- 9 Signs You're in a Real Dive Bar
- Secrets to Drinking Like You're in Havana
- Why You Should Use More Spices in Your Cocktails
- The Cha-Chunker Creates In-Can Cocktails
- 5 New Ways to Make a Mint Julep
- How to Make Campari Fruit Roll-Ups
- An Uptown Wine Bar with Downtown Sensibility
- Curative Cocktails: 6 Boozy Prescriptions for What Ails You
- The People's Best New Bars: Midwest Contenders
- New cocktails at Má Pêche (a.k.a. Momofuku Midtown)
Courtesy of Cure
Alcohol-based extracts and solutions used as curatives in holistic medicine, tinctures have been popping up on bar menus as a way to add unique flavors to cocktails—like bitters but focused on one ingredient as opposed to an herbal blend.
In New Orleans, Cure bartender James Ives creates a range of high-proof alcoholic extracts like his coffee tincture made by infusing grain alcohol and rum with cracked coffee beans and concentrating the mixture by fanning it near a window over the course of several hours. Ives learned the technique from fellow bartender Kirk Estopinal, who had researched the historical production of tincture-like compounds such as perfumes.
Used sparingly and frequently homemade, tinctures are often confused with bitters or deliberately mislabeled because “bitters” is a more widely marketable term. "A tincture is a component of a drink that is a concentrated flavor,” Ives explains. “Whereas bitters have many different ingredients, including barks and roots and stems.”
Tinctures fit seamlessly into the menu at Cure, which draws inspiration from the historical use of cocktails in medicine and home remedies, but many mixologists appreciate their appeal. “We want to create drinks that evolve in the glass as they come to room temperature. You want something with as much complexity as a fine wine. That’s the whole point of even talking about tinctures or using tinctures—to create drinks with a little bit more going on,” says Ives.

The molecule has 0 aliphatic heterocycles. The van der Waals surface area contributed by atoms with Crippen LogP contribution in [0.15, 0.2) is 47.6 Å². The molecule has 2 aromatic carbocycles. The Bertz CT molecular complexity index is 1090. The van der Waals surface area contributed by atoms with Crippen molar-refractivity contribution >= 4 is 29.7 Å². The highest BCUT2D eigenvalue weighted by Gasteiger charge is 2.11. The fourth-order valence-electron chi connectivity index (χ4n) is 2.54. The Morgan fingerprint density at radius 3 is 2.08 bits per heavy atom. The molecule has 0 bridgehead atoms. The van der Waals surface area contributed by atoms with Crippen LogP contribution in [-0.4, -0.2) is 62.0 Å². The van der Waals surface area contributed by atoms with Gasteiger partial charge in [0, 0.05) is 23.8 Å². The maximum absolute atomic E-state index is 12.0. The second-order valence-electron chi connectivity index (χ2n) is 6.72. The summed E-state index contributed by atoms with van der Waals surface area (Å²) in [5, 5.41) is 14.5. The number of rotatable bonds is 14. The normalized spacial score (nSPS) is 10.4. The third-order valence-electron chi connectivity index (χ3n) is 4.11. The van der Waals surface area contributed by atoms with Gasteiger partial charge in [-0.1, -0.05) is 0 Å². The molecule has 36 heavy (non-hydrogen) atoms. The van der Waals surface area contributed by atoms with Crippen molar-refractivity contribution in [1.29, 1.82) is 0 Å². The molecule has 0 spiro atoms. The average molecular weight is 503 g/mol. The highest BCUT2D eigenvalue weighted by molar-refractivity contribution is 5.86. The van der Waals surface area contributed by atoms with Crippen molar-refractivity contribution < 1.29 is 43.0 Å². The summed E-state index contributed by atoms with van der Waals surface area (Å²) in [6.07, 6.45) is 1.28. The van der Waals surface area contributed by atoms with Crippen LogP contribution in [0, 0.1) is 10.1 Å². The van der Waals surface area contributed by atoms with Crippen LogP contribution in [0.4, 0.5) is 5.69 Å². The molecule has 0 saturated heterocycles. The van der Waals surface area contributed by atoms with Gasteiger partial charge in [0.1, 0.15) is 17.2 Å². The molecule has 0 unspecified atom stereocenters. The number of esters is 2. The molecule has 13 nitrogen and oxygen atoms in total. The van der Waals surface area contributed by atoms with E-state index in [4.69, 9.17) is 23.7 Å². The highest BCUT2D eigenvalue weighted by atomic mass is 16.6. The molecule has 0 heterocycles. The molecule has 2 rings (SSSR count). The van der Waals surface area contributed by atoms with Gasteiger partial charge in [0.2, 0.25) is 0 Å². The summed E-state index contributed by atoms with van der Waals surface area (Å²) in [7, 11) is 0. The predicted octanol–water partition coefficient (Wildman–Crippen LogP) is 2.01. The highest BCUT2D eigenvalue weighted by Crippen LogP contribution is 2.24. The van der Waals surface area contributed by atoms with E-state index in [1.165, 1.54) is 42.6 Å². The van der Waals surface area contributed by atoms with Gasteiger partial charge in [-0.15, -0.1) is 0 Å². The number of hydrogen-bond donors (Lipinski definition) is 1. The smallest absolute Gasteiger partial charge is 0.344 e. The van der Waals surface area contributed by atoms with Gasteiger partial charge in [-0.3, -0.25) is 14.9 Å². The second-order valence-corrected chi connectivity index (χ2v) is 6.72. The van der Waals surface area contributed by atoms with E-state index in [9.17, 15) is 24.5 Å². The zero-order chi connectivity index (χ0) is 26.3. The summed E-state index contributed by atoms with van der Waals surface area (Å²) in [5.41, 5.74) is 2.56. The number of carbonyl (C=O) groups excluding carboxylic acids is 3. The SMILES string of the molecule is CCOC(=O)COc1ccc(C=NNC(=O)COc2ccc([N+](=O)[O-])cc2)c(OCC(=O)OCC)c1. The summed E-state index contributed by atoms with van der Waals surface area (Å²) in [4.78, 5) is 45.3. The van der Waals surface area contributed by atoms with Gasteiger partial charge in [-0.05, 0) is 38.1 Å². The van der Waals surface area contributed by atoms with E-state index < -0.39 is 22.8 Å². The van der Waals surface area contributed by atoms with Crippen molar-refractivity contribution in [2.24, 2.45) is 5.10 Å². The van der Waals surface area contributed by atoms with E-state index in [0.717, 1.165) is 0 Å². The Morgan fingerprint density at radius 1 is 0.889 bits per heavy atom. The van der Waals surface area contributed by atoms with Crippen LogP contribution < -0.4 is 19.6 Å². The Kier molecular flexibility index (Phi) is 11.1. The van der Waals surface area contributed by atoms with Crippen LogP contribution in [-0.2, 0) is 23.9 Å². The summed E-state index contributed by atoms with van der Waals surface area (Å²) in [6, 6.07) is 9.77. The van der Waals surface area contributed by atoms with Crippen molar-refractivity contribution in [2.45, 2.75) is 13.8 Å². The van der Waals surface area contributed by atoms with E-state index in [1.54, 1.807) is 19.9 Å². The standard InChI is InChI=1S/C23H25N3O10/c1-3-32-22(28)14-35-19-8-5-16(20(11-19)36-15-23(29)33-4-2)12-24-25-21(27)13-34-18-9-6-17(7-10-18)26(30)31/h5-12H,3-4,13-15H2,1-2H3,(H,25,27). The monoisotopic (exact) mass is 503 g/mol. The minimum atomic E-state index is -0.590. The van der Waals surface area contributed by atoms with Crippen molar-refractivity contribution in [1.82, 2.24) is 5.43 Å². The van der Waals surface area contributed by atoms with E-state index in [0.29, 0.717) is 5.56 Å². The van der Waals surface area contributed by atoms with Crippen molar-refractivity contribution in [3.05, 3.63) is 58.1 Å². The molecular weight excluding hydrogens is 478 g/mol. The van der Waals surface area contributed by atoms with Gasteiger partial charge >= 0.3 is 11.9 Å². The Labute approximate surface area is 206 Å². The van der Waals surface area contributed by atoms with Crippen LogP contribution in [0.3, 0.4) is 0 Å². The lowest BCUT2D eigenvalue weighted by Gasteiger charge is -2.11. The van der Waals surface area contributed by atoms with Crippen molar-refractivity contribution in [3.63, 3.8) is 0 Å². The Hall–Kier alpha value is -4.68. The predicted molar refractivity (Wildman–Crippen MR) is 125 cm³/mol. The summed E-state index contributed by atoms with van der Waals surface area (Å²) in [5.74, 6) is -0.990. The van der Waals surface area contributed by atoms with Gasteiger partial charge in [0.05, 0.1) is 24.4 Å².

Prima, New York Created by Greg Seider from the nearby Summit Bar, the G.P. Spritz at this café-restaurant-cum-bar in the East Village combines sweet hibiscus-infused agave, bitter Aperol, fresh lemon and a hibiscus tincture. It's then shaken and topped with Prosecco. Also on the menu is the Shazuma Sour: Barsol Pisco, agave, fresh lime, egg white and an exotic yuzu-kaffir tincture.
Fifth Floor, San Francisco The fine-dining spot's new lead bartender, Brian Means, recently unveiled an excellent cocktail program, including the Spanish Maiden: citrusy Buddha's Hand–infused tequila, prized Del Maguey Vida mezcal, St. Germain elderflower liqueur, lemon, rose-geranium syrup and a house-made habanero tincture. “The mezcal is smoky and sultry, and with the habanero, it has a little spicy kick,” says Means. “Which reminds me of strong Spanish women with a fiery attitude.”
Farm 255, Athens, GA The local-obsessed restaurant’s bar focuses on seasonal cocktails with artisanal ingredients. The Deville after Dark includes both homemade lime bitters and a clove tincture with Pierre Ferrand 1840 Cognac, Pommeau de Normandie (a French blend of cider and apple brandy), Benedictine and Cointreau.
Cicchetti, Seattle Cicchetti, the little sister of Seattle’s Italian stalwart Serafina, has a Mediterranean-inspired tincture program to go with the bar’s complex, often spice-inflected cocktails. The refreshing Nahal Hemel has vodka, the Italian apertif wine Cocchi Americano, grapefruit juice and a coriander tincture.